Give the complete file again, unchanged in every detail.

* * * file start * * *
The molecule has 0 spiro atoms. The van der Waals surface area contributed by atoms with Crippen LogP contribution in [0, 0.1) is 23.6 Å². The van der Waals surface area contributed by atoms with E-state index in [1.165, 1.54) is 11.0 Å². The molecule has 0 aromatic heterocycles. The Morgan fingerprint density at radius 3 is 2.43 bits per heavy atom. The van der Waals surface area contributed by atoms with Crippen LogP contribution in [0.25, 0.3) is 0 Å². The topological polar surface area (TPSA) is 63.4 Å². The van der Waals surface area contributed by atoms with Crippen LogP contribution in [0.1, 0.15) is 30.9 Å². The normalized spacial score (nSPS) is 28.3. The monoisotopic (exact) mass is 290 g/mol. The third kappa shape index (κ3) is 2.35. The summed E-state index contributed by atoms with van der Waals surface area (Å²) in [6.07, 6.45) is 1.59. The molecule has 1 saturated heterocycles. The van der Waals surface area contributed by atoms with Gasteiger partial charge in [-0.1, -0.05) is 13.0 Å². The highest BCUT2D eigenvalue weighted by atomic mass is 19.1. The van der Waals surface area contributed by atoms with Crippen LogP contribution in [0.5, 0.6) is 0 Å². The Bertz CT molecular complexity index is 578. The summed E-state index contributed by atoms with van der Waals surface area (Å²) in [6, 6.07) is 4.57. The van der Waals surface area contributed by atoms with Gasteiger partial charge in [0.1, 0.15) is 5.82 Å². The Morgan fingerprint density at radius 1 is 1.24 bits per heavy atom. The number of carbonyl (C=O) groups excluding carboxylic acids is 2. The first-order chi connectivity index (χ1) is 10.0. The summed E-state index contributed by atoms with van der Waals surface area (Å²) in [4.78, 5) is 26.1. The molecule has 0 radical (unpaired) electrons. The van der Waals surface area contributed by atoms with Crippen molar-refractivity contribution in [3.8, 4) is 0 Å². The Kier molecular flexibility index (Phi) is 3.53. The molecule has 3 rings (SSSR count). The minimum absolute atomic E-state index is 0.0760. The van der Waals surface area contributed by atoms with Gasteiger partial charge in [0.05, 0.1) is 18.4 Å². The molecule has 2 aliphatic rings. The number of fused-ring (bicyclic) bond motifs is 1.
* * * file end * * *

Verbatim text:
The molecule has 0 spiro atoms. The van der Waals surface area contributed by atoms with Crippen LogP contribution in [0, 0.1) is 23.6 Å². The van der Waals surface area contributed by atoms with E-state index in [1.165, 1.54) is 11.0 Å². The molecule has 0 aromatic heterocycles. The Morgan fingerprint density at radius 3 is 2.43 bits per heavy atom. The van der Waals surface area contributed by atoms with Crippen LogP contribution in [0.25, 0.3) is 0 Å². The topological polar surface area (TPSA) is 63.4 Å². The van der Waals surface area contributed by atoms with Crippen LogP contribution in [0.1, 0.15) is 30.9 Å². The normalized spacial score (nSPS) is 28.3. The monoisotopic (exact) mass is 290 g/mol. The third kappa shape index (κ3) is 2.35. The summed E-state index contributed by atoms with van der Waals surface area (Å²) in [6.07, 6.45) is 1.59. The molecule has 1 saturated heterocycles. The van der Waals surface area contributed by atoms with Gasteiger partial charge in [-0.1, -0.05) is 13.0 Å². The highest BCUT2D eigenvalue weighted by atomic mass is 19.1. The van der Waals surface area contributed by atoms with Crippen LogP contribution in [0.5, 0.6) is 0 Å². The Bertz CT molecular complexity index is 578. The summed E-state index contributed by atoms with van der Waals surface area (Å²) in [6, 6.07) is 4.57. The van der Waals surface area contributed by atoms with Gasteiger partial charge in [0.1, 0.15) is 5.82 Å². The Morgan fingerprint density at radius 1 is 1.24 bits per heavy atom. The number of carbonyl (C=O) groups excluding carboxylic acids is 2. The first-order chi connectivity index (χ1) is 10.0. The summed E-state index contributed by atoms with van der Waals surface area (Å²) in [4.78, 5) is 26.1. The molecule has 0 radical (unpaired) electrons. The van der Waals surface area contributed by atoms with Crippen molar-refractivity contribution in [3.8, 4) is 0 Å². The Kier molecular flexibility index (Phi) is 3.53. The molecule has 3 rings (SSSR count). The minimum absolute atomic E-state index is 0.0760. The van der Waals surface area contributed by atoms with Gasteiger partial charge in [0.05, 0.1) is 18.4 Å². The molecule has 2 aliphatic rings. The number of fused-ring (bicyclic) bond motifs is 1.